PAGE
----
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Why is it that [].sort() != [] but instead [].sort() = None?

Logically, it seems that the first case should be true.

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The answer is in your question. It's an in place sort. It's not supposed to return anything. –  Chinmay Kanchi Aug 16 '11 at 22:43

3 Answers 3

It's because sort always returns None, it's an in-place sort. Use sorted instead.

>>> sorted([]) == []
True
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It's because lists are mutable. [].sort() doesn't return a new list, it just changes the existing one, so the return value is nothing, or None. It's the same reason when you go to sort, you don't have to do something like list = list.sort(), you just do list.sort()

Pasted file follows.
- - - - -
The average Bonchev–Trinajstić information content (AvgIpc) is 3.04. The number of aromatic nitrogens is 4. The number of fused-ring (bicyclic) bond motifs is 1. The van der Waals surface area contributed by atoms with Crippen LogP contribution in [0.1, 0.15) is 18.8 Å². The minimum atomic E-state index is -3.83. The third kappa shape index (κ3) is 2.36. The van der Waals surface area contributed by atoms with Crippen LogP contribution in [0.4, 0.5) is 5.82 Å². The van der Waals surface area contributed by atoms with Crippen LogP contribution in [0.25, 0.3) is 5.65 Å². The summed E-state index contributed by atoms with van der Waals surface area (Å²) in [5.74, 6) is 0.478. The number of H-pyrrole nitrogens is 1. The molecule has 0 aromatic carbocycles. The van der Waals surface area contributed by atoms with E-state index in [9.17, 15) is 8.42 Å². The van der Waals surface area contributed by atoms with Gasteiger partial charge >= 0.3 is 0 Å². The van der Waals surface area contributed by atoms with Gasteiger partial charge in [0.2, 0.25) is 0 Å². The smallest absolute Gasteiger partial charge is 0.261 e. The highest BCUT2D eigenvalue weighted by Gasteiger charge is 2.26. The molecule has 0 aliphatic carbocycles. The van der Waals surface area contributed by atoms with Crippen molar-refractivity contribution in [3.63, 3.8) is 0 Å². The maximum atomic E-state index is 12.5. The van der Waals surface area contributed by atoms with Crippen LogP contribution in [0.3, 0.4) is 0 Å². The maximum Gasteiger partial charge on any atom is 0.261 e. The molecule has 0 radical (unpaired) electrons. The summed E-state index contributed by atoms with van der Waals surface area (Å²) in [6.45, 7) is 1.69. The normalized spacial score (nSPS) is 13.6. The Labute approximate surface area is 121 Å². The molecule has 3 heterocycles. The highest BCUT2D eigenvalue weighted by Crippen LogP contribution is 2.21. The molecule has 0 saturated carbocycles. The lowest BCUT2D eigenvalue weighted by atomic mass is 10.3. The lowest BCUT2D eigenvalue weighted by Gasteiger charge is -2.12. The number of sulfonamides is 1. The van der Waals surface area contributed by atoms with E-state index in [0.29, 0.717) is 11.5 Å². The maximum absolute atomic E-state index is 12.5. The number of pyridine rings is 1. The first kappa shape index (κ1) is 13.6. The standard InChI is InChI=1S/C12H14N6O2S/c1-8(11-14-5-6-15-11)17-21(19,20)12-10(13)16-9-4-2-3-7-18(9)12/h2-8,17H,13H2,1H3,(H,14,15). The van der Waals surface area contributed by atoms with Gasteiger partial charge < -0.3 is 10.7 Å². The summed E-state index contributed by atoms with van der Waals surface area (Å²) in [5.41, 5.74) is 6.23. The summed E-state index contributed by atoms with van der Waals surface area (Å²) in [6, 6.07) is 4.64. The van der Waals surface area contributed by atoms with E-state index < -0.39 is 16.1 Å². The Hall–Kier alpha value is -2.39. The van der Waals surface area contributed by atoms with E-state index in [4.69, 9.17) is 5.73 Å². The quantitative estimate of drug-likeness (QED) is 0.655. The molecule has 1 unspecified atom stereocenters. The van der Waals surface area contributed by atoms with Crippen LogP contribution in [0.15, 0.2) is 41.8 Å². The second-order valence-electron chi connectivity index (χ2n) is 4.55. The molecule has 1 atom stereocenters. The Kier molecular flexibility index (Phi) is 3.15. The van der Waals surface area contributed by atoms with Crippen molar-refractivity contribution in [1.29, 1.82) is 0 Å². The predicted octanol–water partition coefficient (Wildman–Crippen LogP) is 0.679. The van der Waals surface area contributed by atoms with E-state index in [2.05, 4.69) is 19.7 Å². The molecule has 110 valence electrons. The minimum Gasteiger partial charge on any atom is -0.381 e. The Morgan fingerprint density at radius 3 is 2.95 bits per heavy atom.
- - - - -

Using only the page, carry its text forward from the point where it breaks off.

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The Python docs cover this in at least two distinct places:

The sort() and reverse() methods modify the list in place for economy of space when sorting or reversing a large list. To remind you that they operate by side effect, they don’t return the sorted or reversed list.

- note 7 under Mutable Sequence Types

You can also use the list.sort() method of a list. It modifies the list in-place (and returns None to avoid confusion). Usually it’s less convenient than sorted() - but if you don’t need the original list, it’s slightly more efficient.

- Sorting Basics under the HOWTO on sorting

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